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July 13, 2009
Lecture and Book Signing with David B. Williams
Author of Stories in Stone: Travels through Urban Geology
Wed., July 29, 7 pm
Seattle author David B. Williams will present slides and discuss his newest book, Stories in Stone: Travels through Urban Geology, at a free lecture on Wed., July 29 at 7 pm at the Burke Museum. Come learn about the evidence of our planet's natural wonders hidden within urban architecture!
Williams' book instructs readers on how to recognize building stones that are far less ordinary than they might at first appear. In Stories in Stone, Williams introduces us to a 1935 gas station made of petrified wood and a fort in St. Augustine, Florida that has withstood three hundred years of attacks and hurricanes, despite being made of a stone (coquina) that has the consistency of a granola bar. He finds geological evidence in the stone masonry, facades, and ornamentations of buildings. Combining this evidence with historical research, Williams reveals the hidden stories of stone such as why a white, fossil-rich limestone from Indiana became the only building stone to be used in all fifty states.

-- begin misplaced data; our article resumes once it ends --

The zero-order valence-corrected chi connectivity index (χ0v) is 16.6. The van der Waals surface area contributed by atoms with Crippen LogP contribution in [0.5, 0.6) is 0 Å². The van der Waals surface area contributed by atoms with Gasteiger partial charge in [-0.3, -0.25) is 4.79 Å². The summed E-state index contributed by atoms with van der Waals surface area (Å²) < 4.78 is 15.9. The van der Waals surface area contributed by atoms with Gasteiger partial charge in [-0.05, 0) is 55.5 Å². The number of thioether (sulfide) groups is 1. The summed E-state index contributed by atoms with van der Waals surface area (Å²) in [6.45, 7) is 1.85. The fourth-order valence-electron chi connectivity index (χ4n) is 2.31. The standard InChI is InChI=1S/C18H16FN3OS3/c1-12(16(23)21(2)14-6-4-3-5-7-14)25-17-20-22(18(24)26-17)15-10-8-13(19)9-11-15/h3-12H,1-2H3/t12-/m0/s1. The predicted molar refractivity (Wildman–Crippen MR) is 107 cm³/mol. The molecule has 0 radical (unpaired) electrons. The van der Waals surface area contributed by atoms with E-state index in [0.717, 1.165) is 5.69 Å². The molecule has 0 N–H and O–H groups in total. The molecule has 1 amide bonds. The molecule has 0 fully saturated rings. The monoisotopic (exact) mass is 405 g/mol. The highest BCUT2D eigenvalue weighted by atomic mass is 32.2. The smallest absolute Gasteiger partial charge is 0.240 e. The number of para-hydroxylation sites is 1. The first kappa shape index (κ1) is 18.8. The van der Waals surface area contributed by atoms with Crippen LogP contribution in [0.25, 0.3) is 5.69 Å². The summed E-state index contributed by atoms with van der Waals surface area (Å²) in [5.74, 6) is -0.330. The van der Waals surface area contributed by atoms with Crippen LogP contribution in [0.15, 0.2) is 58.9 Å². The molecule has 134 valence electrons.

The Seattle Times calls Stories in Stone an interesting work of nonfiction that Williams has chiseled "out of a heap of rocks. Just as sculptors speak of their art in terms of releasing the spirit from the stone, Williams teases ancient and fascinating stories out of buildings both grand and humble that dot the American landscape."
Williams will be available to sign copies of his book after the lecture. Admission to this event is free.
The Burke Museum has recorded a podcast, Stories in Stone with David Williams, which is available online at http://www.washington.edu/burkemuseum/interactive/podcast.php and which may be shared on other Web sites.
FOR IMMEDIATE RELEASE
(206) 543-9762; FAX (206) 616-1274